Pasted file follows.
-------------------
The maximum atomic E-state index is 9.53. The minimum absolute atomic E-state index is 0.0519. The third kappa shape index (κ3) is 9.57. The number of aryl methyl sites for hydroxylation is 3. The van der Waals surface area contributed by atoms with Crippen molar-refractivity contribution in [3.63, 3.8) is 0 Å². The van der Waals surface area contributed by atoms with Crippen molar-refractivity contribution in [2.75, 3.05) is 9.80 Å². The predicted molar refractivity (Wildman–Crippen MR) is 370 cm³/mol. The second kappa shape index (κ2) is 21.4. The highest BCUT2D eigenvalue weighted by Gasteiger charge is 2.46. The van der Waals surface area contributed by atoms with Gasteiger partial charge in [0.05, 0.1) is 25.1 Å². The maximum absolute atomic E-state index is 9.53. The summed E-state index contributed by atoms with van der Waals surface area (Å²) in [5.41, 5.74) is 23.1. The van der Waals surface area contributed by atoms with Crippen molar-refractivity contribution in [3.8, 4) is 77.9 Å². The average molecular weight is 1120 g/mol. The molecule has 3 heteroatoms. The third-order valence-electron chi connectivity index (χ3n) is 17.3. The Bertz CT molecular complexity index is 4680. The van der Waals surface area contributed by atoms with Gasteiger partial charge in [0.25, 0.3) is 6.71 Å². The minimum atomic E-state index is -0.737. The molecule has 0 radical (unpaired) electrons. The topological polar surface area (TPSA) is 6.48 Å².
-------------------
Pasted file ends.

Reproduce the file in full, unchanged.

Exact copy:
The maximum atomic E-state index is 9.53. The minimum absolute atomic E-state index is 0.0519. The third kappa shape index (κ3) is 9.57. The number of aryl methyl sites for hydroxylation is 3. The van der Waals surface area contributed by atoms with Crippen molar-refractivity contribution in [3.63, 3.8) is 0 Å². The van der Waals surface area contributed by atoms with Crippen molar-refractivity contribution in [2.75, 3.05) is 9.80 Å². The predicted molar refractivity (Wildman–Crippen MR) is 370 cm³/mol. The second kappa shape index (κ2) is 21.4. The highest BCUT2D eigenvalue weighted by Gasteiger charge is 2.46. The van der Waals surface area contributed by atoms with Gasteiger partial charge in [0.05, 0.1) is 25.1 Å². The maximum absolute atomic E-state index is 9.53. The summed E-state index contributed by atoms with van der Waals surface area (Å²) in [5.41, 5.74) is 23.1. The van der Waals surface area contributed by atoms with Crippen molar-refractivity contribution in [3.8, 4) is 77.9 Å². The average molecular weight is 1120 g/mol. The molecule has 3 heteroatoms. The third-order valence-electron chi connectivity index (χ3n) is 17.3. The Bertz CT molecular complexity index is 4680. The van der Waals surface area contributed by atoms with Gasteiger partial charge in [0.25, 0.3) is 6.71 Å². The minimum atomic E-state index is -0.737. The molecule has 0 radical (unpaired) electrons. The topological polar surface area (TPSA) is 6.48 Å².